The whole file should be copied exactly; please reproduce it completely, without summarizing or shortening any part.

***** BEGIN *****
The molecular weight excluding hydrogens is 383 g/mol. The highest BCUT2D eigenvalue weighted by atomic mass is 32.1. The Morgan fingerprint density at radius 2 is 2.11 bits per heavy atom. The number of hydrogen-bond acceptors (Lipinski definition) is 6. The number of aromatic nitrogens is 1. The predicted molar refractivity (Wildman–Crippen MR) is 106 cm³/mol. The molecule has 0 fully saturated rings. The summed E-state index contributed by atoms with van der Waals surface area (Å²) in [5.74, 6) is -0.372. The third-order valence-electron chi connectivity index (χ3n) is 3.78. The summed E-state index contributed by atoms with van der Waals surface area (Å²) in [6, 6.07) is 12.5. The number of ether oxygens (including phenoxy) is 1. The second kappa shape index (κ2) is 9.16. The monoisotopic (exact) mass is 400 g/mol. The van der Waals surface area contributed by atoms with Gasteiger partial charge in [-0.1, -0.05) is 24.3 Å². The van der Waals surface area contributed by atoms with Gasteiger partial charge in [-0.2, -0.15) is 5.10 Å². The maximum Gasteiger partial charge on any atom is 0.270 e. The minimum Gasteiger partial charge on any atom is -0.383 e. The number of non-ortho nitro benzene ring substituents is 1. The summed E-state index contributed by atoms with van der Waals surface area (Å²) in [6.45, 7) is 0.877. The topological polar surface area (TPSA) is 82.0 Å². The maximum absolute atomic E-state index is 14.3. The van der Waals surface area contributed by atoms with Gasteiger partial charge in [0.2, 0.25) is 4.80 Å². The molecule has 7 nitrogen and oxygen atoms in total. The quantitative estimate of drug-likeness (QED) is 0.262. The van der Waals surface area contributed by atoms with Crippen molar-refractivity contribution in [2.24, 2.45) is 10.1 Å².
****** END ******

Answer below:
The molecular weight excluding hydrogens is 383 g/mol. The highest BCUT2D eigenvalue weighted by atomic mass is 32.1. The Morgan fingerprint density at radius 2 is 2.11 bits per heavy atom. The number of hydrogen-bond acceptors (Lipinski definition) is 6. The number of aromatic nitrogens is 1. The predicted molar refractivity (Wildman–Crippen MR) is 106 cm³/mol. The molecule has 0 fully saturated rings. The summed E-state index contributed by atoms with van der Waals surface area (Å²) in [5.74, 6) is -0.372. The third-order valence-electron chi connectivity index (χ3n) is 3.78. The summed E-state index contributed by atoms with van der Waals surface area (Å²) in [6, 6.07) is 12.5. The number of ether oxygens (including phenoxy) is 1. The second kappa shape index (κ2) is 9.16. The monoisotopic (exact) mass is 400 g/mol. The van der Waals surface area contributed by atoms with Gasteiger partial charge in [-0.1, -0.05) is 24.3 Å². The van der Waals surface area contributed by atoms with Gasteiger partial charge in [-0.2, -0.15) is 5.10 Å². The maximum Gasteiger partial charge on any atom is 0.270 e. The minimum Gasteiger partial charge on any atom is -0.383 e. The number of non-ortho nitro benzene ring substituents is 1. The summed E-state index contributed by atoms with van der Waals surface area (Å²) in [6.45, 7) is 0.877. The topological polar surface area (TPSA) is 82.0 Å². The maximum absolute atomic E-state index is 14.3. The van der Waals surface area contributed by atoms with Gasteiger partial charge in [0.2, 0.25) is 4.80 Å². The molecule has 7 nitrogen and oxygen atoms in total. The quantitative estimate of drug-likeness (QED) is 0.262. The van der Waals surface area contributed by atoms with Crippen molar-refractivity contribution in [2.24, 2.45) is 10.1 Å².